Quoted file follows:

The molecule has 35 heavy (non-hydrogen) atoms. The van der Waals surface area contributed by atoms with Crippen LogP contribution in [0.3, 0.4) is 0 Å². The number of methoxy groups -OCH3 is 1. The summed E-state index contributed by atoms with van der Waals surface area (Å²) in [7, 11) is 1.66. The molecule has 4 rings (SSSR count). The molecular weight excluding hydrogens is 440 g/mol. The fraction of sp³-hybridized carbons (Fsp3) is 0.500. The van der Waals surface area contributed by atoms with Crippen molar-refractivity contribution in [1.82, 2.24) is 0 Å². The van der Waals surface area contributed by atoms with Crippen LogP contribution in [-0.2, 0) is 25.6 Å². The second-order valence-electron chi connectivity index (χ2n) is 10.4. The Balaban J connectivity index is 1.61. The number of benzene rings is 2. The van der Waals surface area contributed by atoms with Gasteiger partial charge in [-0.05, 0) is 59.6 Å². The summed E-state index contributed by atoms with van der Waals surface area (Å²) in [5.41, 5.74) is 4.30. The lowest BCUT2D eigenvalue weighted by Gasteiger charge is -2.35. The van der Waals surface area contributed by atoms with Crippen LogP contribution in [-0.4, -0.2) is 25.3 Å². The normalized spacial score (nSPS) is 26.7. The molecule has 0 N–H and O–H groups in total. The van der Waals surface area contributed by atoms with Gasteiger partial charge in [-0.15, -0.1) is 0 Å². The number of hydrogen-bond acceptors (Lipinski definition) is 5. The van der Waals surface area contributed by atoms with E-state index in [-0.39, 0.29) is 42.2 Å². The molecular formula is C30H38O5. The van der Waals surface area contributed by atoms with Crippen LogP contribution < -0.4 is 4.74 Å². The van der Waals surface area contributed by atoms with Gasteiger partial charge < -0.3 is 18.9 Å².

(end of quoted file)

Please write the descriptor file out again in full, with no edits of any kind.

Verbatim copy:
The molecule has 35 heavy (non-hydrogen) atoms. The van der Waals surface area contributed by atoms with Crippen LogP contribution in [0.3, 0.4) is 0 Å². The number of methoxy groups -OCH3 is 1. The summed E-state index contributed by atoms with van der Waals surface area (Å²) in [7, 11) is 1.66. The molecule has 4 rings (SSSR count). The molecular weight excluding hydrogens is 440 g/mol. The fraction of sp³-hybridized carbons (Fsp3) is 0.500. The van der Waals surface area contributed by atoms with Crippen molar-refractivity contribution in [1.82, 2.24) is 0 Å². The van der Waals surface area contributed by atoms with Crippen LogP contribution in [-0.2, 0) is 25.6 Å². The second-order valence-electron chi connectivity index (χ2n) is 10.4. The Balaban J connectivity index is 1.61. The number of benzene rings is 2. The van der Waals surface area contributed by atoms with Gasteiger partial charge in [-0.05, 0) is 59.6 Å². The summed E-state index contributed by atoms with van der Waals surface area (Å²) in [5.41, 5.74) is 4.30. The lowest BCUT2D eigenvalue weighted by Gasteiger charge is -2.35. The van der Waals surface area contributed by atoms with Crippen LogP contribution in [-0.4, -0.2) is 25.3 Å². The normalized spacial score (nSPS) is 26.7. The molecule has 0 N–H and O–H groups in total. The van der Waals surface area contributed by atoms with Gasteiger partial charge in [-0.15, -0.1) is 0 Å². The number of hydrogen-bond acceptors (Lipinski definition) is 5. The van der Waals surface area contributed by atoms with E-state index in [-0.39, 0.29) is 42.2 Å². The molecular formula is C30H38O5. The van der Waals surface area contributed by atoms with Crippen LogP contribution < -0.4 is 4.74 Å². The van der Waals surface area contributed by atoms with Gasteiger partial charge < -0.3 is 18.9 Å².